Nearly a quarter of the bacteria found in bedding is of the bacilli variety, strains of which are often major contributors to food poisoning. And when you want to sleep more soundly, try out these 20 Nighttime Habits Guaranteed to Help You Sleep Better.
Cleaning your dishes and counters with that kitchen sponge may be doing more harm than good in the long run. According to research published in Scientific Reports, the kitchen sponges studied harbored 362 distinct bacterial species, with a shocking 45 billion bacteria per square centimeter, many of which can cause food poisoning and other illnesses. And when you want to make your kitchen cleaner, This Is the Safest Way to Clean Your Sponges.
Your shower head isn't just getting you (theoretically) clean: it could be getting you sick in the process. According to researchers at the University of Colorado at Boulder, shower heads can harbor everything from Legionella, the bacteria behind Legionnaire's disease, to Nontuberculous Mycobacteria, which can cause devastating lung infections, particularly among those with already-weakened immune systems.
Every time you open a door in your home, you may be opening yourself up to a wide variety of illnesses, too. According to a study published in PLoS One, the frequency with which a door knob or handle is used is directly correlated with its bacterial counts.
Scarier yet, research from the American Journal of Infection Control says that even with regular cleaning, 20 percent of hospital door handles still had significant bacterial counts. The good news? There's some evidence to suggest that fewer bacteria stick around on copper knobs and handles.
Virtually all American homes built prior to 1978 are likely to contain at least some lead paint, with windows being a particular culprit when it comes to lead poisoning, which can cause everything from an upset stomach to behavioral issues to brain damage.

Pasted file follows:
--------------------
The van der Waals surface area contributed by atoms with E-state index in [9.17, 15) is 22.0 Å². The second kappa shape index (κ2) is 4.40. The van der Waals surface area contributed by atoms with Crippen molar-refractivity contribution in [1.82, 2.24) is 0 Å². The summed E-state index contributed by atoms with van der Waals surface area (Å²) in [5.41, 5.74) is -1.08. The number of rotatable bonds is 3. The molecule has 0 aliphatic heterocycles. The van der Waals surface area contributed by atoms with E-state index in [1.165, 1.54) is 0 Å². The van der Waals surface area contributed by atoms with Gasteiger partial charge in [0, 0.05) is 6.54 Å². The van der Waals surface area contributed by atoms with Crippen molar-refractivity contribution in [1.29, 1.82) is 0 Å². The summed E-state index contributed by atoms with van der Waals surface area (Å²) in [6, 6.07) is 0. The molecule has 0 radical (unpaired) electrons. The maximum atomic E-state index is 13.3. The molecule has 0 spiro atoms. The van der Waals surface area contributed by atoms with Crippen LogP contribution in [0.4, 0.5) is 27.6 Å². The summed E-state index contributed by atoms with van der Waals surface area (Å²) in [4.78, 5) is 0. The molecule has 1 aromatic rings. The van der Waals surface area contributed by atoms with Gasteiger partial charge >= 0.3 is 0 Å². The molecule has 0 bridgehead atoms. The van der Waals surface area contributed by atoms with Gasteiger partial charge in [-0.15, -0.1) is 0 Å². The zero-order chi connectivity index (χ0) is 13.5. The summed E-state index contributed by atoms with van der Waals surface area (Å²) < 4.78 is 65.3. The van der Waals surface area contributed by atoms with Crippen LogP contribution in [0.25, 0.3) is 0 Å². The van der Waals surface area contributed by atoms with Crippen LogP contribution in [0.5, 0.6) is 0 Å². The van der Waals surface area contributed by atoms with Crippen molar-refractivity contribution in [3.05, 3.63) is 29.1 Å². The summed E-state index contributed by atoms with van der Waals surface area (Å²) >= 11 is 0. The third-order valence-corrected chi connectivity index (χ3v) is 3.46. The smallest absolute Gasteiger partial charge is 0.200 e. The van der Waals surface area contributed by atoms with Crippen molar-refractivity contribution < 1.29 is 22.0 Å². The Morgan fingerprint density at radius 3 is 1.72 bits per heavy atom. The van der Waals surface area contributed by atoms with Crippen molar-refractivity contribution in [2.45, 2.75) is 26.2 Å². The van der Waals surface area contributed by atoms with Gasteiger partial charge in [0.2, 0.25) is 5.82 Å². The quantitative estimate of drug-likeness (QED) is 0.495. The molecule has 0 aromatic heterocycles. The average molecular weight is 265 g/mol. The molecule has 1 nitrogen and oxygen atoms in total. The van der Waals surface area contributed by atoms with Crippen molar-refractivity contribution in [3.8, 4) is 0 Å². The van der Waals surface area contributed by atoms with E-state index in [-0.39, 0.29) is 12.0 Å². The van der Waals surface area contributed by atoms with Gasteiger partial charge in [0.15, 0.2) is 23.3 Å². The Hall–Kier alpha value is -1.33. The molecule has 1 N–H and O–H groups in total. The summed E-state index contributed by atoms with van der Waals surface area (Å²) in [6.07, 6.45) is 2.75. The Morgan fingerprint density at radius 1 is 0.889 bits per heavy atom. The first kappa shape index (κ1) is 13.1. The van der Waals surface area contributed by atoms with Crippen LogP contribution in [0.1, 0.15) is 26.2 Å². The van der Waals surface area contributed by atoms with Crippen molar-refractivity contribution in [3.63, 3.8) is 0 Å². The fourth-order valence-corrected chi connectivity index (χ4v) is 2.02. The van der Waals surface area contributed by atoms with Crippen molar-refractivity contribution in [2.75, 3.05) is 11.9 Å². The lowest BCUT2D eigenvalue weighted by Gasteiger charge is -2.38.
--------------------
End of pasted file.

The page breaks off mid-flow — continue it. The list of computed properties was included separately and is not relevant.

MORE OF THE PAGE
In fact, according to research published in the Journal of Occupational and Environmental Hygiene, windows that rubbed when opening and closing created 27 percent more lead dust than those that moved smoothly.
Just because you clean your refrigerator on a regular basis doesn't mean it's staying that way. According to research conducted by Microban Europe, veggie drawers are a particularly bad source of contaminants, hosting up to 750 times the number of bacteria generally deemed safe. Unfortunately, it's not just harmless bacteria those drawers are hosting, either; everything from listeria to salmonella to E. coli, both of which can cause serious digestive issues or even death, have been found in veggie drawers.
The very products you use to keep your home clean could be jeopardizing your health. According to research published by the American Thoracic Society, women who regularly cleaned with household cleaning products, whether at home or in a professional capacity, had significant lung function decline when compared to their counterparts who abstained.
According to research published in PLoS One, bathroom floors are regularly contaminated with human skin, fecal bacteria, and even bacteria found in soil. When you take into account the warm and damp climate bath mats are usually kept in—and how infrequently they're washed—it's clear that they're a veritable hotbed of bacterial activity, and one that can easily make you sick.